The brain plays a significant role in cognitive functioning. The human brain is made up of various structures, and each of these structures is responsible for specific cognitive functions. Scientists and psychologists have conducted many studies and experiments in an effort to pinpoint which brain structures are responsible for certain cognitive functions. In the past, technology was quite limited which left few options for studying the human brain. The only way to study the brain at this point in time was to perform studies on subjects that were already deceased. While this did help shed some light on cognitive functioning there were still many unanswered questions and misunderstandings about the brain and its functions. One particular case that has been linked to the brains role in cognition is that of Phineas Gage. Gage suffered a traumatic brain injury which altered his original cognitive functioning abilities. The case of Phineas Gage has left a lasting mark on the world of cognitive psychology and has been used as a prime example of how the brain affects cognitive functioning.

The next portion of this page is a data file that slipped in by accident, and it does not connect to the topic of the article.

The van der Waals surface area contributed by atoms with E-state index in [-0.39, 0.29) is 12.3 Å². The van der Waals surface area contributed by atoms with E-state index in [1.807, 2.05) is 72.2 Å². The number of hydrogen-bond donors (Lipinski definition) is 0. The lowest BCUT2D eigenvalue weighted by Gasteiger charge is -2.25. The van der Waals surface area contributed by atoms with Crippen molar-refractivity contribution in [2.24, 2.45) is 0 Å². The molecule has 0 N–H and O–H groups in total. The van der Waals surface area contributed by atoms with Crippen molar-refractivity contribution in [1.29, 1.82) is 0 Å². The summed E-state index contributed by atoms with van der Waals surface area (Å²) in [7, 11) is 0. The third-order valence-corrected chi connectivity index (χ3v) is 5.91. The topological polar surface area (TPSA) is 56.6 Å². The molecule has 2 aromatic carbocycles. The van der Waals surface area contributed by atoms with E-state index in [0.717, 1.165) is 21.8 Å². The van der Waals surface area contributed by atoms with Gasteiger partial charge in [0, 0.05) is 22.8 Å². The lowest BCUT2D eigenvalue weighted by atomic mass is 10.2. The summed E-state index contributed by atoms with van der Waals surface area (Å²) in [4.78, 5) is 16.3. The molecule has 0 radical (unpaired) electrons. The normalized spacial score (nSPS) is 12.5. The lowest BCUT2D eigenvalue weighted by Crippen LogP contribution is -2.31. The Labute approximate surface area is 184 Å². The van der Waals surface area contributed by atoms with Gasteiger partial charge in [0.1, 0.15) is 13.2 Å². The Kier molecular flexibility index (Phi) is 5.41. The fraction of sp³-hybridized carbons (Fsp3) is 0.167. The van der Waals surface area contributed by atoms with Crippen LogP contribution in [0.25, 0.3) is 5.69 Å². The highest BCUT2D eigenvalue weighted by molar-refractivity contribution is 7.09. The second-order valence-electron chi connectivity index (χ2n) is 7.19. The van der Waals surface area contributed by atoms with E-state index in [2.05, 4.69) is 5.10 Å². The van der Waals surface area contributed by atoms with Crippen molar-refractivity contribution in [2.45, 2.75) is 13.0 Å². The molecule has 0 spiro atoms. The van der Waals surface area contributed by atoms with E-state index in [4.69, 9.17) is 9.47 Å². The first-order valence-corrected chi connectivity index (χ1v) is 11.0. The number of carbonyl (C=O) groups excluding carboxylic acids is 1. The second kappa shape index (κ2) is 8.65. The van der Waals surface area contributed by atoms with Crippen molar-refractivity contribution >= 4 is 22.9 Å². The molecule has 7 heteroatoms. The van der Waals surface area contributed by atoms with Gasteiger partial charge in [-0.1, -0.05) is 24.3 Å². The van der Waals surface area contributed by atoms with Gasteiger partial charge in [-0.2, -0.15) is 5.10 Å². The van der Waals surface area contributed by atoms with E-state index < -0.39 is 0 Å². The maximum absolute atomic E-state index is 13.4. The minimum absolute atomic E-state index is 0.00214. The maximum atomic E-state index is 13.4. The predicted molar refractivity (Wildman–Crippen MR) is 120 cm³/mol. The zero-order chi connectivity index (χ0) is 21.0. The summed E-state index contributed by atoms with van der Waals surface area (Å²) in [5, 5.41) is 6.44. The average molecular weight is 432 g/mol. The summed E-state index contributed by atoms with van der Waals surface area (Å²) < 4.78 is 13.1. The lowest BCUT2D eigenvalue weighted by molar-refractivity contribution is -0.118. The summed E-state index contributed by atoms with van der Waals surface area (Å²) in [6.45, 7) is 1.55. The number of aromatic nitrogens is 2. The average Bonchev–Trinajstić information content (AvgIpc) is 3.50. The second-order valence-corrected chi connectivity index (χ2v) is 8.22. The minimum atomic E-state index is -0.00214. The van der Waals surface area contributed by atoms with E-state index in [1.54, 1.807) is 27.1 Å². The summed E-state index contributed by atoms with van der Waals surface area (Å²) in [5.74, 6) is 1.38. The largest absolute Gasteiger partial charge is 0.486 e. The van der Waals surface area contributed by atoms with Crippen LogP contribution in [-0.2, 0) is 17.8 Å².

Cognitive Functioning The cerebral cortex is divided into four lobes as well as into left and right hemispheres. Martinez (2010, pp.237) states that, “The cerebral cortex is the anatomical origin of the mind’s higher-order functions—reasoning, intelligence, creativity, and problem-solving—as well as the coordination of sensory input and motor control that helps us relate skillfully to our environments.” By segregating each structure of the cerebral cortex a greater understanding is achieved as to which section is responsible for certain cognitive functions. One important discovery was that the left and right hemisphere of the brain actually process information differently.
Phineas Gage’s Life Changing Accident Phineas Gage’s life changing accident took place in the year of 1848. Gage worked on a railroad construction crew. When the accident
References: Deakin University. (2010). Phineas Gage’s Story. Psychology: Phineas Gage Information. Retrieved June 18, 2011 from http://www.deakin.edu.au/hmnbs/psychology/gagepage/Pgstory.php Martinez, M., E. (2010). Learning and cognition: The design of the mind. Upper Saddle River, NJ: Pearson Education Inc. Wickens, A., P. (2005). Foundation of biopsychology. (2nd ed.). New York, NY: Pearson & Prentice Hall Inc.